Britain’s home secretary Priti Patel (Photo by OLI SCARFF/AFP via Getty Images)
BRITAIN’S government has said it would add to the list of criminal content which tech firms will have to combat actively under a new law, or risk fines of up to 10 per cent of their global turnover.
Under previous plans for the legislation, search engines, social media and video-sharing platforms were already due to be required to prioritise measures to reduce the chance of users stumbling across material on terrorism or child sexual abuse.
As part of the broader proposals, this list will be extended to cover sexual images posted without the participants’ consent, hate crimes, fraud, drug dealing, illegal weapon sales, promotion of suicide, people smuggling and sexual exploitation.
Current laws generally only require tech companies such as the owners of Google or Facebook to take down this type of material if they receive a complaint.
“Companies must continue to take responsibility for stopping harmful material on their platforms. These new measures will make it easier and quicker to crack down on offenders and hold social media companies to account,” home secretary Priti Patel said on Friday (5).
The new legislation, known as the Online Safety Bill, will be enforced by communications regulator Ofcom, which will have the power to require British internet providers to block access to offending websites, as well as fine the websites’ operators.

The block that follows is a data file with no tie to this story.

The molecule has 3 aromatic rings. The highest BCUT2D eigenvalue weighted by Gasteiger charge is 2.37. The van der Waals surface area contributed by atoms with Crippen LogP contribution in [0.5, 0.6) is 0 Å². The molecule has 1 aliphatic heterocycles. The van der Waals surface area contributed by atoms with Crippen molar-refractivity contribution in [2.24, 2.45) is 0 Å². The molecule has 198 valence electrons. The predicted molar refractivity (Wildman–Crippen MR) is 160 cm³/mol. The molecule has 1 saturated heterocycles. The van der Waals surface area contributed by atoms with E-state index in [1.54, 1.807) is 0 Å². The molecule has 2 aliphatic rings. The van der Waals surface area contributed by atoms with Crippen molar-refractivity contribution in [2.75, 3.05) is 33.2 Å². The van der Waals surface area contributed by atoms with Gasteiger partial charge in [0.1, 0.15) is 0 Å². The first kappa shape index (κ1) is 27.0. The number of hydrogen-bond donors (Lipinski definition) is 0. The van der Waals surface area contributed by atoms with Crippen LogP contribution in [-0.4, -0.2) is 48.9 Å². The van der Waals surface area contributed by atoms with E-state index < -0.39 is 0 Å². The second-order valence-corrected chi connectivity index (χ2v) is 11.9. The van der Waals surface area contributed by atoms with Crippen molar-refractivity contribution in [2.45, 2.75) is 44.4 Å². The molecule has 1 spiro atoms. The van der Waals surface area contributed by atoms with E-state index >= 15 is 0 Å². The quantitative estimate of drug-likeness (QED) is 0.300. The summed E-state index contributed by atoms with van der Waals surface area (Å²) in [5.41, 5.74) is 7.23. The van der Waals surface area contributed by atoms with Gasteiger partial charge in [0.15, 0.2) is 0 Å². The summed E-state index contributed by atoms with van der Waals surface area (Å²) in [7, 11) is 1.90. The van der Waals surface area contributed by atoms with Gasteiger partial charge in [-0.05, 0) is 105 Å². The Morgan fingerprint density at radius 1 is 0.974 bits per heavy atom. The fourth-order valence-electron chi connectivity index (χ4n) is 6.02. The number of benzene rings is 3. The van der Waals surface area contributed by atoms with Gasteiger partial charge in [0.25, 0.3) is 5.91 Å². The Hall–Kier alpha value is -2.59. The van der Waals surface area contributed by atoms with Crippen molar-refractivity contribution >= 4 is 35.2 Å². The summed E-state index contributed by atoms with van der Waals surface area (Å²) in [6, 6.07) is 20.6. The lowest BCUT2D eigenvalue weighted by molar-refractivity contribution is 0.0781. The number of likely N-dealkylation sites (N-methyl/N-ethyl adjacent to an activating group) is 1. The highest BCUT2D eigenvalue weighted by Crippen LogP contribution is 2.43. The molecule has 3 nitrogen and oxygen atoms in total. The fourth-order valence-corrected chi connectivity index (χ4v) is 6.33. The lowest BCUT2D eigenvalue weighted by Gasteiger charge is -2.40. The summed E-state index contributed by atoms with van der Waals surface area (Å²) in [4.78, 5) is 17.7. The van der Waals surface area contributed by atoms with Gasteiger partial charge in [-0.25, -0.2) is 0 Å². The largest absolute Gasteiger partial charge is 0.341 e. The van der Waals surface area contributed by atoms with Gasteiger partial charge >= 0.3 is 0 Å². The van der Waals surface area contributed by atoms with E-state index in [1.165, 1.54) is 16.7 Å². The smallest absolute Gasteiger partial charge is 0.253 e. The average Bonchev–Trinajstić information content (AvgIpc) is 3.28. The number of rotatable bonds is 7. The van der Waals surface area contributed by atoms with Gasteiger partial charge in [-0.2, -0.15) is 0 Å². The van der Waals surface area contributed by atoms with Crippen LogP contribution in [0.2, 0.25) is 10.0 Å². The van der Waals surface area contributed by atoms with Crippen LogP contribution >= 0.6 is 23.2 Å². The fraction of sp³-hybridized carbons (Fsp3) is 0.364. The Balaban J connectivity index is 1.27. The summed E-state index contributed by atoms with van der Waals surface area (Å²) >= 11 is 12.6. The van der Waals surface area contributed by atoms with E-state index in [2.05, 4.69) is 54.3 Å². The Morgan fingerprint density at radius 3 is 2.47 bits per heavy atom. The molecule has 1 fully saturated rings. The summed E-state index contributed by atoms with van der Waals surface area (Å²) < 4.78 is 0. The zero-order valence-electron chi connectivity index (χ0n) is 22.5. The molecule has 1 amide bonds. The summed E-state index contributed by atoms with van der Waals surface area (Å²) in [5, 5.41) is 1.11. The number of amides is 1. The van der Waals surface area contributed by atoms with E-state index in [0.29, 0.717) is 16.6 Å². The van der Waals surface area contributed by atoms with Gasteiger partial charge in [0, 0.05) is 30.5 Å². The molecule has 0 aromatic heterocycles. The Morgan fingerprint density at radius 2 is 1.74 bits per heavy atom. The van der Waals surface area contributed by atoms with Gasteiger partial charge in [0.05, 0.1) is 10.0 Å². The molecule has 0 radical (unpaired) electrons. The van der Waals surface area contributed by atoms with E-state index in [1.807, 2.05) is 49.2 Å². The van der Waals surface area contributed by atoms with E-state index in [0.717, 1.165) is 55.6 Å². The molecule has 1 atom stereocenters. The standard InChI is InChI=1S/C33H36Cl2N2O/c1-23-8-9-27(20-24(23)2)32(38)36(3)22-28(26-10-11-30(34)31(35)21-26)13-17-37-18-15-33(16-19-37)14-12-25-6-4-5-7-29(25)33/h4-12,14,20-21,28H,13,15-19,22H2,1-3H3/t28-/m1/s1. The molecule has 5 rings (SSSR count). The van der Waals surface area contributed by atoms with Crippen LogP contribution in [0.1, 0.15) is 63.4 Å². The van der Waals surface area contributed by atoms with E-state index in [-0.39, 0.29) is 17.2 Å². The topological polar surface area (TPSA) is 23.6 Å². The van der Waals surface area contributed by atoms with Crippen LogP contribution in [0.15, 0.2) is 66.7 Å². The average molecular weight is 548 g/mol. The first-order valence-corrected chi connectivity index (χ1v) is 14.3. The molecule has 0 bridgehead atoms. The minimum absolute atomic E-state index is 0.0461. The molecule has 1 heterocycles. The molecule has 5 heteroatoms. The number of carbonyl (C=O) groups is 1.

The draft bill was scrutinised by parliament committees in 2021 and is due to be put to parliament for a vote this year.
Other parts of the bill criminalise online threats of serious harm and messages intended to cause serious distress which the government said were hard to prosecute under existing laws banning menacing, grossly offensive or obscene communications.
Existing legislation banning the consensual exchange of sexual images online, messages which unintentionally cause harm, or cause offence but not harm, would be repealed.
“The criminal law should target those who specifically intend to cause harm, while allowing people to share contested and controversial ideas in good faith,” said Penney Lewis, a law professor who advised on the changes.